MicroActive 2.0 and MicroActive for 3Flex include a powerful utility for including the pore size distribution from mercury porosimetry analyses with pore size distributions calculated from gas adsorption isotherms. This new import function enables users to rapidly view micro, meso, and macro pore size distributions in one easy to use application.
A new import function has been added that enables users to rapidly include pore size distributions from other devices to be included into the standard Micromeritics sample file. From a simple text file, the pore size data from the external source such as a mercury porosimeter is imported. The first line of a text file includes a description, size units, quantity units, and type of data with the following format.
The porosimetry data then follows with the pore width in the first column and the quantity in the second column. An example of the format is given in Figure 1. The intrusion data must be strictly increasing and extrusion data must be strictly decreasing.
Figure 1. Example file format for importing mercury porosimetry data.
The cumulative or incremental data is available from the Micromeritics AutoPore 9500 application. The data may be copied by right-clicking on either the cumulative or incremental pore volume graphs generated by the AutoPore reports and then using the Copy as text option.
A file that needs to be imported is restricted to extrusion or intrusion data. However, multiple files may be imported to allow the inclusion of both intrusion and extrusion data.
Importing Pore Volume Data
Using the Import function located on the report options tab in the advanced tab of the SMP file, the pore volume data may be integrated into a sample file (SMP file)as seen in Figure 2.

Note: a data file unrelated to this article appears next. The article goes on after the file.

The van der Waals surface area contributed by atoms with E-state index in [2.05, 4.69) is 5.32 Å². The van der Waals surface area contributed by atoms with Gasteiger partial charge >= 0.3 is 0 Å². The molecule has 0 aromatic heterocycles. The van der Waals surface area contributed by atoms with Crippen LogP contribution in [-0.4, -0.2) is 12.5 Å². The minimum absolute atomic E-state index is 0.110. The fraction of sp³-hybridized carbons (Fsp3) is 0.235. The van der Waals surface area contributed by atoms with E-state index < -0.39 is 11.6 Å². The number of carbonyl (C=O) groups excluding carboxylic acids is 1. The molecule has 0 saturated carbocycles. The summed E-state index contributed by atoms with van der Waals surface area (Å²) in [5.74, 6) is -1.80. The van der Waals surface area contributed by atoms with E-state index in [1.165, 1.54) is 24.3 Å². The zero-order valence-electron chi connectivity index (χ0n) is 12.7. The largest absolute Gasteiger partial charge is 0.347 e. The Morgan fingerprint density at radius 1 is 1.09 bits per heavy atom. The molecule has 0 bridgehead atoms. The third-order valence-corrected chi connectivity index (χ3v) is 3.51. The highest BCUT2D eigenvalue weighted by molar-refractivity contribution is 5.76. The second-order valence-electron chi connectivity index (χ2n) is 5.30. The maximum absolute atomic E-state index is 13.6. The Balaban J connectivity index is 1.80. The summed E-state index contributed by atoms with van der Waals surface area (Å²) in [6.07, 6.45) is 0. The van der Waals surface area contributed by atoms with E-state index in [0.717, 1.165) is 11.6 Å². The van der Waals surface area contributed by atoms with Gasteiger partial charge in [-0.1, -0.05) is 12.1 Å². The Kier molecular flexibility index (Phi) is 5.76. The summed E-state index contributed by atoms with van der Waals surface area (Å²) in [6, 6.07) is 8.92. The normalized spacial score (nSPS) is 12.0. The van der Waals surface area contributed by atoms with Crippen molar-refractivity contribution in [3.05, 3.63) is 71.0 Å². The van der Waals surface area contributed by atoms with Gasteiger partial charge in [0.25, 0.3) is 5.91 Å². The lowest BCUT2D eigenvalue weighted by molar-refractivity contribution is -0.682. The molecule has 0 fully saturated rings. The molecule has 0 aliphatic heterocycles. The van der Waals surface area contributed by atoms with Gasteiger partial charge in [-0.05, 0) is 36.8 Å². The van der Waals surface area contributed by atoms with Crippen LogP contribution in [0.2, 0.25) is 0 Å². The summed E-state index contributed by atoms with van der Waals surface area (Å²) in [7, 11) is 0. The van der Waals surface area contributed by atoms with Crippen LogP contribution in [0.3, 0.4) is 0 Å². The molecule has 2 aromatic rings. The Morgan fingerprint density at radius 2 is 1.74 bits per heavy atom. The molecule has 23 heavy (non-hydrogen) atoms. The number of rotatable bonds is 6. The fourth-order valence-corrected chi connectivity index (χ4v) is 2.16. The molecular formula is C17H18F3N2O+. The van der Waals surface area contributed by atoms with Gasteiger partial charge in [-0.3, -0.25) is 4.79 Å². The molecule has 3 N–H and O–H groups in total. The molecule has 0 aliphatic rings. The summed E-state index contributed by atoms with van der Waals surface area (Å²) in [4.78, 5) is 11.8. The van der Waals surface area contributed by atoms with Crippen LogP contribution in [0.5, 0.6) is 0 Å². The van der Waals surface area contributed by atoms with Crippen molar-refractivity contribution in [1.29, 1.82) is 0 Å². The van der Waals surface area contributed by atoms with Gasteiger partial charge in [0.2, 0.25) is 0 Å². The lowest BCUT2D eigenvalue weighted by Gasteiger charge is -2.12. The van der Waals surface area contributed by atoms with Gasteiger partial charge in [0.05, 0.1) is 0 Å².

Figure 2. The import utility is found on the Advanced tab of the SMP file.
Figure 3 shows the import file selector listing each pore size by description
Figure 3. The import file selector lists each pore size distribution by description.
In case there is an error while importing the mercury porosimetry data, a descriptive message is displayed that includes a description of the correct file format as shown in Figure 4.
Figure 4. Error message for improperly formatted pore volume data file.
The imported data may then be used as an overlay with cumulative, differential, or log differential pore size distributions. The overlay is selected by editing the options for the BJH, Dollimore-Heal, Horvath-Kawazoe, and DFT pore size reports. Each report has the option for including an overlay and the imported data may be selected as seen in Figure 5.
Figure 5. Imported data may be used as an overlay in cumulative, differential, and log-differential pore size distributions.
Commercial catalysts are analyzed commonly using nitrogen adsorption to measure the porosity and surface area. The pore size distribution may then be calculated from the nitrogen adsorption isotherm using BJH.
Normally mercury porosimetry is employed to determine the pore volume distribution of catalysts and the pore volume distribution may be overlaid with the distribution calculated from the nitrogen adsorption isotherm.
The Micrometrics chemisorptions reference material is 0.5 wt% platinum on alumina. The sample was characterized using nitrogen adsorption and mercury porosimetry. The nitrogen desorption and adsorption isotherms were used to determine the pore size distribution using the BJH method. Both mercury intrusion and extrusion data were imported into the gas adsorption SMP file as shown in Figure 6.
Figure 6. Overlay of BJH desorption, mercury intrusion, and mercury extrusion log differential pore size distributions for alumina pellets
The MicroActive version 2.0 offers novel and unique capabilities for integrating pore volume data from mercury intrusion analyses with the pore size distributions calculated from gas adsorption isotherms.
The MicroActive software is compatible with SMP files from Micromeritics broad range of gas adsorption instruments and offers a new capability for examining new or historical pore volume distributions.
This information has been sourced, reviewed and adapted from materials provided by Micromeritics Instrument Corporation.
For more information on this source, please visit Micromeritics Instrument Corporation.